G. The ashes of the burned bark, being applied with water, take away scurf and filth of the skin.
H. The powder of the wood being inwardly taken, is pernicious and deadly, as Dioscorides' vulgar copies do affirm; but the true copies utterly deny it, neither do any of the old writers affirm it.
I. The fume and smoke of the gum doth stay phlegmatic humours that distil out of the head, and stoppeth the rheum: the gum doth stay raw and phlegmatic humours that stick in the stomach and guts, if it be inwardly taken, and also drunk.
K. It killeth all manner of worms in the belly, it stayeth the menses, and hæmorrhoids: it is commended also against spitting of blood; it dryeth hollow ulcers, and filleth them with flesh, if it be cast thereon: being mixed with oil of roses, it healeth chops in the hands and feet.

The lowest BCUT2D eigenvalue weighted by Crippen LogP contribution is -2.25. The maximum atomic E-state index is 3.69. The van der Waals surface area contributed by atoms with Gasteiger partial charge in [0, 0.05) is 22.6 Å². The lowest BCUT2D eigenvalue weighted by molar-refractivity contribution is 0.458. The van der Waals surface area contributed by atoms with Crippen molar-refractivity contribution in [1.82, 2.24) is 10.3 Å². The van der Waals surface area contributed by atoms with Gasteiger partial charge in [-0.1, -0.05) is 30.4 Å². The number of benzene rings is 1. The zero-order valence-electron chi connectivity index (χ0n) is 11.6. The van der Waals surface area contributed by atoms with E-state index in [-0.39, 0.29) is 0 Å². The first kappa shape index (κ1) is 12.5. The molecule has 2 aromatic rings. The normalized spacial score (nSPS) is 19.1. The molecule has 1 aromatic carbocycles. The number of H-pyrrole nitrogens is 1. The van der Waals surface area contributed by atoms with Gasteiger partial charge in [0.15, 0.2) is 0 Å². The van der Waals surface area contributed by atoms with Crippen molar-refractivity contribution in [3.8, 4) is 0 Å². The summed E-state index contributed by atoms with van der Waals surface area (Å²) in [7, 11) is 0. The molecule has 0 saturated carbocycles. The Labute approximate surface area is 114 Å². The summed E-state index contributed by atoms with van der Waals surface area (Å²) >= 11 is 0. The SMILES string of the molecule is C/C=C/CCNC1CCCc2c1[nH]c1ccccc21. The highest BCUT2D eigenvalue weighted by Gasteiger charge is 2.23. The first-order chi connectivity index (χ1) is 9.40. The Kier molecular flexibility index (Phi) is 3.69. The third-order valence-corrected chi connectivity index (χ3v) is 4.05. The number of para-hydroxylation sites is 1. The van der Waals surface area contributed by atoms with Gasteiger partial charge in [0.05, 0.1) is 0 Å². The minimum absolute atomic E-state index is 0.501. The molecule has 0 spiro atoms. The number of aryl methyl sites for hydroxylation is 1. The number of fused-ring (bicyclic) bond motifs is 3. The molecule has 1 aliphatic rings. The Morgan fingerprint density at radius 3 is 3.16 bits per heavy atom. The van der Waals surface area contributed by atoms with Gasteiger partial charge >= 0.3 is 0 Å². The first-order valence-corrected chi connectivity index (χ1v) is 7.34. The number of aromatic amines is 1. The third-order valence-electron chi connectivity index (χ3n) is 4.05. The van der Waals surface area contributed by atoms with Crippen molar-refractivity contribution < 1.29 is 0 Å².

L. There is made of this and of oil of Linseed, mixed together, a liquor called varnish, which is used to beautify pictures and painted tables with, and to make iron glister, and to defend it from the rust.